Here’s a video on the themes of the book:



The book is available in both paperback and ebook.
Love y’all and be blessed ..!
— J.S.



When I go to the bookstore, I’ll grab books and read the last few pages. I want to know how it ends. I want to know where we end up. Hollywood executives always read the first and last page of a screenplay, and if the characters don’t change, they toss the script. We inherently want a landing, a safe conclusion, a final punctuation on the sentence of life.

When I first read the Bible for myself, I started at Revelation. I wanted to know if everything was going to be okay. I heard about the Fall of Man and all the ugly things that happened in Genesis; I knew about the flood and the tower of Babel and the incest and the wars. In Revelation, I was overwhelmed. Everything was getting put right again. Justice was unrolling from Heaven, angels speaking with mere men, evil squashed to pieces, healing was all over the place. Since then, I read the Bible very differently. I know that the first page doesn’t get to say everything about us, and we get a landing, a final sentence of victory. We get to win, because God does.

J.S. from Mad About God


Racism exists, and I have the scars to prove it.

But when we hear a racist remark, it doesn’t automatically mean this person is a Nazi who reads Mein Kampf for breakfast. When we confront racism, we often confuse “overbearing Hollywood-type racist portrayed in movies” with buried, implicit, culturally conditioned racist attitudes. It means that most of us have layers of systemic, racist dogma that have been indoctrinated over years of apathy and ignorance.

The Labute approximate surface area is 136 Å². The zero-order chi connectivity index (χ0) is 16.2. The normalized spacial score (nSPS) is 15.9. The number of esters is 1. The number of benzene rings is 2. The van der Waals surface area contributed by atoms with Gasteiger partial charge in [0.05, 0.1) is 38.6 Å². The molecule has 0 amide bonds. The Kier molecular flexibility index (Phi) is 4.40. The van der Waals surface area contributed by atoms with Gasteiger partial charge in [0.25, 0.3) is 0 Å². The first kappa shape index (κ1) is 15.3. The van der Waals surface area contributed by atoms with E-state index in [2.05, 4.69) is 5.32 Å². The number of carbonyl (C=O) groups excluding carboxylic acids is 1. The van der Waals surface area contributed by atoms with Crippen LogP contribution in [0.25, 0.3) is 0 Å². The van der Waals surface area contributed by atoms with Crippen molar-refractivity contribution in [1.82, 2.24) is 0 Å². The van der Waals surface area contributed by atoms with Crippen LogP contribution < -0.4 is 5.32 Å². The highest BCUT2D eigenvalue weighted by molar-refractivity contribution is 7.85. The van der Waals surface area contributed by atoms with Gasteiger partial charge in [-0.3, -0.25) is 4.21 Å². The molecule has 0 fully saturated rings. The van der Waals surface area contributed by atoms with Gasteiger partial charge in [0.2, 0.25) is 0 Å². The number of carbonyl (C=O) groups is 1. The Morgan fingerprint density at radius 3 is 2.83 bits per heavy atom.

If we attack racism with the force of a sledgehammer, it’ll preach to the choir and win internet-points — but it will change no one. We need the subtle skill of a surgeon to extract and kill a racist attitude. It doesn’t mean we’re pampering or wearing kid-gloves. It doesn’t mean we overlook the very real violence of hate crimes and racist-affirming groups. But all throughout history, the undercurrent of culturally ingrained racism was dismantled by patience, firm conviction, and open dialogue. It’s how Daryl Davis, a black musician, effectively helped to end the Ku Klux Klan in Maryland. (Give the podcast a listen, it’s incredibly moving.)

The reason I believe Martin Luther King Jr. had such a sweeping effect on our national psyche is because he managed to be both compassionate and just. He asked the right questions and navigated with the right surgical touch.  He reached across dividing lines to the people in authority and was able to negotiate without haranguing them. He believed that people could change: not by smug, snarky, sarcastic eye-rolling or throwing lyrical grenades over a fence, but by challenging others on common ground without capitulating to hateful, reactionary methods.

Systematic change began when someone entered the system through wisdom instead of slamming against it from the gates — and I believe we can be wise enough to do this today.